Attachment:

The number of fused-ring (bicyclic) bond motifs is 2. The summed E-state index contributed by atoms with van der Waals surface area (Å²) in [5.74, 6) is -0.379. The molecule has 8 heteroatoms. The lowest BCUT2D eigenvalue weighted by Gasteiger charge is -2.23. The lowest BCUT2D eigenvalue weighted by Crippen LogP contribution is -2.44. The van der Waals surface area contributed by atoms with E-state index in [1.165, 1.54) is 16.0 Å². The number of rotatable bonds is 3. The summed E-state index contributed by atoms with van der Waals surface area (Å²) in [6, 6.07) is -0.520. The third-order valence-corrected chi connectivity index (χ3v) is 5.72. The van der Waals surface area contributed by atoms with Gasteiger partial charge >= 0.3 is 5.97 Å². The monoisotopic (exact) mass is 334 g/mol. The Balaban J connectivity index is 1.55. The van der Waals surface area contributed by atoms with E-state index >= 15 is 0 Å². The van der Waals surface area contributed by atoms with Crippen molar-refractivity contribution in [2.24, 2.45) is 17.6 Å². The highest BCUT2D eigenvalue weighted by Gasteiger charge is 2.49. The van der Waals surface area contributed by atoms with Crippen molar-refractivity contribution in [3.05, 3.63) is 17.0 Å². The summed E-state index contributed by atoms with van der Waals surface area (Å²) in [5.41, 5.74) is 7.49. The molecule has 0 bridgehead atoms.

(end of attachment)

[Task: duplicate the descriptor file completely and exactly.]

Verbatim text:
The number of fused-ring (bicyclic) bond motifs is 2. The summed E-state index contributed by atoms with van der Waals surface area (Å²) in [5.74, 6) is -0.379. The molecule has 8 heteroatoms. The lowest BCUT2D eigenvalue weighted by Gasteiger charge is -2.23. The lowest BCUT2D eigenvalue weighted by Crippen LogP contribution is -2.44. The van der Waals surface area contributed by atoms with E-state index in [1.165, 1.54) is 16.0 Å². The number of rotatable bonds is 3. The summed E-state index contributed by atoms with van der Waals surface area (Å²) in [6, 6.07) is -0.520. The third-order valence-corrected chi connectivity index (χ3v) is 5.72. The van der Waals surface area contributed by atoms with Gasteiger partial charge >= 0.3 is 5.97 Å². The monoisotopic (exact) mass is 334 g/mol. The Balaban J connectivity index is 1.55. The van der Waals surface area contributed by atoms with E-state index >= 15 is 0 Å². The van der Waals surface area contributed by atoms with Crippen molar-refractivity contribution in [2.24, 2.45) is 17.6 Å². The highest BCUT2D eigenvalue weighted by Gasteiger charge is 2.49. The van der Waals surface area contributed by atoms with Crippen molar-refractivity contribution in [3.05, 3.63) is 17.0 Å². The summed E-state index contributed by atoms with van der Waals surface area (Å²) in [5.41, 5.74) is 7.49. The molecule has 0 bridgehead atoms.